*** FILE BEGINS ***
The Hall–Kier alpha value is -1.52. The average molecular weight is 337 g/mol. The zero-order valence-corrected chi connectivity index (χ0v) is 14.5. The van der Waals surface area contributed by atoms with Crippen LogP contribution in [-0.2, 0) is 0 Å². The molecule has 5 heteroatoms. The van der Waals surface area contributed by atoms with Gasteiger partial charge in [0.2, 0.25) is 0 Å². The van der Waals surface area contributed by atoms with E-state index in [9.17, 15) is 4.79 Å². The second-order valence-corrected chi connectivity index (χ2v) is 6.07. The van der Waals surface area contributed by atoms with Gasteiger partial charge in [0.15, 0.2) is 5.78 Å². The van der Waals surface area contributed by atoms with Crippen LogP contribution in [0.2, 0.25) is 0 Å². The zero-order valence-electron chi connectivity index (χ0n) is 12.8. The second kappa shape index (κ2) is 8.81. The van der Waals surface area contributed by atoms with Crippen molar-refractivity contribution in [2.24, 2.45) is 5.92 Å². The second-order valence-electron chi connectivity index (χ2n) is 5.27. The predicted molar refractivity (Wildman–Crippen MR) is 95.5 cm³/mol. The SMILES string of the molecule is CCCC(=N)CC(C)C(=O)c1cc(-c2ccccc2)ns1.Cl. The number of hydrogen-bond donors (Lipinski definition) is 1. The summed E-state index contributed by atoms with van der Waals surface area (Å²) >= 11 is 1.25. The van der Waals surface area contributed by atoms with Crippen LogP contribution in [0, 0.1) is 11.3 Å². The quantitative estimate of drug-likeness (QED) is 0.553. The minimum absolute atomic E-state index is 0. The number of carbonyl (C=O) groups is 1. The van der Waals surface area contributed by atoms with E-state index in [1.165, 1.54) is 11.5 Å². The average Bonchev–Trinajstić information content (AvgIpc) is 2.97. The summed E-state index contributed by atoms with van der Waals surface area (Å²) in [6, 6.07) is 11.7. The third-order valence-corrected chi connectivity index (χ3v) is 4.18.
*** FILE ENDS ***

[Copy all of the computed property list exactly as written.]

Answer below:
The Hall–Kier alpha value is -1.52. The average molecular weight is 337 g/mol. The zero-order valence-corrected chi connectivity index (χ0v) is 14.5. The van der Waals surface area contributed by atoms with Crippen LogP contribution in [-0.2, 0) is 0 Å². The molecule has 5 heteroatoms. The van der Waals surface area contributed by atoms with Gasteiger partial charge in [0.2, 0.25) is 0 Å². The van der Waals surface area contributed by atoms with E-state index in [9.17, 15) is 4.79 Å². The second-order valence-corrected chi connectivity index (χ2v) is 6.07. The van der Waals surface area contributed by atoms with Gasteiger partial charge in [0.15, 0.2) is 5.78 Å². The van der Waals surface area contributed by atoms with Crippen LogP contribution in [0.2, 0.25) is 0 Å². The zero-order valence-electron chi connectivity index (χ0n) is 12.8. The second kappa shape index (κ2) is 8.81. The van der Waals surface area contributed by atoms with Crippen molar-refractivity contribution in [2.24, 2.45) is 5.92 Å². The second-order valence-electron chi connectivity index (χ2n) is 5.27. The predicted molar refractivity (Wildman–Crippen MR) is 95.5 cm³/mol. The SMILES string of the molecule is CCCC(=N)CC(C)C(=O)c1cc(-c2ccccc2)ns1.Cl. The number of hydrogen-bond donors (Lipinski definition) is 1. The summed E-state index contributed by atoms with van der Waals surface area (Å²) >= 11 is 1.25. The van der Waals surface area contributed by atoms with Crippen LogP contribution in [0, 0.1) is 11.3 Å². The quantitative estimate of drug-likeness (QED) is 0.553. The minimum absolute atomic E-state index is 0. The number of carbonyl (C=O) groups is 1. The van der Waals surface area contributed by atoms with E-state index in [1.165, 1.54) is 11.5 Å². The average Bonchev–Trinajstić information content (AvgIpc) is 2.97. The summed E-state index contributed by atoms with van der Waals surface area (Å²) in [6, 6.07) is 11.7. The third-order valence-corrected chi connectivity index (χ3v) is 4.18.